January 6–Saturday– Deerfield, Michigan– Birth of Amos Kairouz a/k/a Danny Thomas, American comedian, television actor, and founder of St. Jude Children’s Research Hospital. His parents are immigrants from Lebanon.

 January 6– Saturday– Frankfurt, Germany– At a meeting of the Geological Association of Germany, Alfred Wegener first presents the theory of continental drift, reading his paper, “Die Herausbildung der Grossformen der Erdinde (Kontinente und Ozeane) auf geophysikalischer Grundlage” (“The geophysical basis of the evolution of large-scale features of the earth’s crust”).

 January 6–Saturday– Bordeaux, France–Birth of Jacques Ellul, philosopher, sociologist, law professor and Christian anarchist.

 January 6–Saturday– Sydney, Australia–The first aircraft crash in the country occurs between Mount Druitt and Rooty Hill.

 January 7– Sunday– The Red Sea outside of Kunfida (now Al Qunfudhah in Saudi Arabia)– Seven Turkish gunboats are sunk by three Italian warships as hostilities begun last September continue.

 January 7– Sunday– Tehran, Persia– The American businessman W Morgan Shuster resigns as Treasurer-General of Persia, bringing to an end to Russia’s military intervention in Persia. In return for his resignation, the Russians guarantee safe passage through occupied territory for Shuster and his family.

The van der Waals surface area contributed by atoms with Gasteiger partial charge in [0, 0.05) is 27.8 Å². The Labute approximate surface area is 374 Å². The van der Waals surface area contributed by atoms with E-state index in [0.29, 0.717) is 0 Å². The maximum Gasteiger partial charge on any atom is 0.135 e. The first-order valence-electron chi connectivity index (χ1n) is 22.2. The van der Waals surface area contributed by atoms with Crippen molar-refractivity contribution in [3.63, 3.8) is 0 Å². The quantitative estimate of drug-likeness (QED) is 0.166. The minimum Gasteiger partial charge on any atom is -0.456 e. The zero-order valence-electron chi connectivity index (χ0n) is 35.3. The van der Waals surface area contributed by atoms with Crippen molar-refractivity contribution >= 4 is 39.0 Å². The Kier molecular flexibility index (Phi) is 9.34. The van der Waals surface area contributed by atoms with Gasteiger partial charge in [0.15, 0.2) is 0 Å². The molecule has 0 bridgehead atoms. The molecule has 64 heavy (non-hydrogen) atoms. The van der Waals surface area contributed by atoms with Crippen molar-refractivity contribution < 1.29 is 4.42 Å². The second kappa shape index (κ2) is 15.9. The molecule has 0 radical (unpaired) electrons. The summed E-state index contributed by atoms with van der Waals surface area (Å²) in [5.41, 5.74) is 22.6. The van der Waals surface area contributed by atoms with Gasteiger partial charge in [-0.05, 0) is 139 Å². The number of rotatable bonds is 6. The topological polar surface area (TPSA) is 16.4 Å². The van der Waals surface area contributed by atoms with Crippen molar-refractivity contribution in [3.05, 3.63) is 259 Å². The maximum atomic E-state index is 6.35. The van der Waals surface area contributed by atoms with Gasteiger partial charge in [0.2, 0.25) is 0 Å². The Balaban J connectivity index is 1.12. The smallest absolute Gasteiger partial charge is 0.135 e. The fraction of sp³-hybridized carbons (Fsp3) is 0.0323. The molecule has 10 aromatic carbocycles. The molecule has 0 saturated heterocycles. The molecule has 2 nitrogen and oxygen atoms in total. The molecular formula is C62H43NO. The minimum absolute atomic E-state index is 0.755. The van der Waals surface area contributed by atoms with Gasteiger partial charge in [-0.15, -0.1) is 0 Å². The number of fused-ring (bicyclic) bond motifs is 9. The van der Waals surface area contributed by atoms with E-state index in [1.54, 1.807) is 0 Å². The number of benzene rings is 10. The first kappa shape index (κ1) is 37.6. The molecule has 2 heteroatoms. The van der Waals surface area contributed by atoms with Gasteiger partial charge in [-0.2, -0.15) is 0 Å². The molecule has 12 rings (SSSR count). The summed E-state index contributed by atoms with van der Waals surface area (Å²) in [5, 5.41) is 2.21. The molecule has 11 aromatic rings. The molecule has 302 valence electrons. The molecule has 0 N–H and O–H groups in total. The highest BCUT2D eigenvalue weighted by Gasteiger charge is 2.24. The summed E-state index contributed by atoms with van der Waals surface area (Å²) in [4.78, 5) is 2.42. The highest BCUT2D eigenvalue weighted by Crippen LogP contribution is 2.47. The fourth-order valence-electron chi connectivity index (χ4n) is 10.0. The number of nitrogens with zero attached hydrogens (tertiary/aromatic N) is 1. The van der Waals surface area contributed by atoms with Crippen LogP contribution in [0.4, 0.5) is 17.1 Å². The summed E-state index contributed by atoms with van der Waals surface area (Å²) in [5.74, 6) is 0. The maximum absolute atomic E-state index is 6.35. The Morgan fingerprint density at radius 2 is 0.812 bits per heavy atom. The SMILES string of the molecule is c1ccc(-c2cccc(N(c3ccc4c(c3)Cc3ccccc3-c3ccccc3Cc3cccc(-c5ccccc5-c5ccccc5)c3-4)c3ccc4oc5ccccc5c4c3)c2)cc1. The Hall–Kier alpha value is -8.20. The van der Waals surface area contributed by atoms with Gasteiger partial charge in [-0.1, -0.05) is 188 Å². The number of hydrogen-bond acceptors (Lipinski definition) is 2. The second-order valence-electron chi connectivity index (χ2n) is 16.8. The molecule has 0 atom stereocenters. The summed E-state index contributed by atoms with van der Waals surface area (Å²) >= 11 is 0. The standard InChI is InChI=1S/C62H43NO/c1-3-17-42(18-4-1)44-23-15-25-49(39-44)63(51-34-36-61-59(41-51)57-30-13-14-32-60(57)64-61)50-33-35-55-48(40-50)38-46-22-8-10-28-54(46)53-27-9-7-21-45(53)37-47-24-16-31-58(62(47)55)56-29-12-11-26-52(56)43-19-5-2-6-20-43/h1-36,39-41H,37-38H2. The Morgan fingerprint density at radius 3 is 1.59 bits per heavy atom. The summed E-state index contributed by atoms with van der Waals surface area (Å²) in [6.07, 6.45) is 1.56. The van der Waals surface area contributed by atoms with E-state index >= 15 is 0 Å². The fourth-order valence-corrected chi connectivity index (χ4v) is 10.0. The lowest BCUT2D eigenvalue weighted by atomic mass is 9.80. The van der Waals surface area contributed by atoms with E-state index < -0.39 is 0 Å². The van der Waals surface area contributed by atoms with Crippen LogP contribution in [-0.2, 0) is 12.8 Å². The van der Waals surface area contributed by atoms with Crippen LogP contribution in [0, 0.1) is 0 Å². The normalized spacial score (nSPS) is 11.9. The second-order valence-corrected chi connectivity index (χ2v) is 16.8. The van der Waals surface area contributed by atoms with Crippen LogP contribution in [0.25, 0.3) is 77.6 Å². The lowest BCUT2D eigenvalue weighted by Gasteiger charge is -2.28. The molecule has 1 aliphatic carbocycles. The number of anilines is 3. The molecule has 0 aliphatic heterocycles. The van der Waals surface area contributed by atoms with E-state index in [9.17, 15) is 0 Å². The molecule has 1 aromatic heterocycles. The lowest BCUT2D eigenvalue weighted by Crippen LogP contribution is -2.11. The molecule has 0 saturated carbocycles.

January 7–Sunday– Westfied, New Jersey– Birth of Charles Addams, cartoonist.

 January 7– Sunday– Tunbridge Wells, Kent, England– Dr. Sophia Louisa Jex-Blake, an English physician, teacher and feminist, dies two weeks away from her 72nd birthday. She was one of the first women to practice medicine in the United Kingdom, a leading campaigner for medical education for women and involved in founding two medical schools for women, one in London and the other in Edinburgh, where she also started a women’s hospital.

Dr Sophia Jex-Blake

 

January 8– Monday– Bloemfontein, South Africa–John Dube, Pixley ka Isaka Seme and Sol Plaatiealong with a number of the chiefs of indigenous peoples, people’s representatives, and church representatives form the African National Congress [the ANC] to bring all Africans together to work for liberation and freedom. From its inception the ANC represents both traditional and modern elements, from tribal chiefs to church and community bodies and educated black professionals, though women will only be admitted as affiliate members and only after 1930.

 January 8– Monday– Port Maitland, Nova Scotia, Canada– Birth of Lawrence Walsh, U.S. federal prosecutor who will gain notoriety during his investigation the Iran-Contra affair.

 January 8– Monday– Santurce, Puerto Rico– Birth of Jose Ferrer, film star and director.

 January 8– Monday– Washington, D. C.– The United States Monetary Commission presents its plan to Congress to establish what will become the Federal Reserve System.